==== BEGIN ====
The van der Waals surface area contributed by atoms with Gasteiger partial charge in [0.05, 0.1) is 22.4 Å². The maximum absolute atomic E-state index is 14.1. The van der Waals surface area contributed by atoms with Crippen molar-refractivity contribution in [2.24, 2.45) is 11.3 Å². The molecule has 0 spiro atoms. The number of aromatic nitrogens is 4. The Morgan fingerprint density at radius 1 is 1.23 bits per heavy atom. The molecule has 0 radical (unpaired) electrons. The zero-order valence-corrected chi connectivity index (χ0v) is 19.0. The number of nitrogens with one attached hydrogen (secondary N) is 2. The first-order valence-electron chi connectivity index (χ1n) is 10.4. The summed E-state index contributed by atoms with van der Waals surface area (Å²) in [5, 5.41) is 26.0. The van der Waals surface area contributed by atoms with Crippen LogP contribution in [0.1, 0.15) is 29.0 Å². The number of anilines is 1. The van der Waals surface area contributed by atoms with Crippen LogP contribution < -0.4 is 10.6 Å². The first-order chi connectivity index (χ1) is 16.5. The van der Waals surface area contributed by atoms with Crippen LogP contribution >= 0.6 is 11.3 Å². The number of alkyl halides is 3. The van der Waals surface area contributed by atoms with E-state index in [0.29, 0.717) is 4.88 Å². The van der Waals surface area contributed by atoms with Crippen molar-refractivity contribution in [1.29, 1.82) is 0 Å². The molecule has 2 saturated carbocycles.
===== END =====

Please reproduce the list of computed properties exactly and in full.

The van der Waals surface area contributed by atoms with Gasteiger partial charge in [0.05, 0.1) is 22.4 Å². The maximum absolute atomic E-state index is 14.1. The van der Waals surface area contributed by atoms with Crippen molar-refractivity contribution in [2.24, 2.45) is 11.3 Å². The molecule has 0 spiro atoms. The number of aromatic nitrogens is 4. The Morgan fingerprint density at radius 1 is 1.23 bits per heavy atom. The molecule has 0 radical (unpaired) electrons. The zero-order valence-corrected chi connectivity index (χ0v) is 19.0. The number of nitrogens with one attached hydrogen (secondary N) is 2. The first-order valence-electron chi connectivity index (χ1n) is 10.4. The summed E-state index contributed by atoms with van der Waals surface area (Å²) in [5, 5.41) is 26.0. The van der Waals surface area contributed by atoms with Crippen LogP contribution in [0.1, 0.15) is 29.0 Å². The number of anilines is 1. The van der Waals surface area contributed by atoms with Crippen LogP contribution < -0.4 is 10.6 Å². The first-order chi connectivity index (χ1) is 16.5. The van der Waals surface area contributed by atoms with Crippen LogP contribution >= 0.6 is 11.3 Å². The number of alkyl halides is 3. The van der Waals surface area contributed by atoms with E-state index in [0.29, 0.717) is 4.88 Å². The van der Waals surface area contributed by atoms with Crippen molar-refractivity contribution in [1.29, 1.82) is 0 Å². The molecule has 2 saturated carbocycles.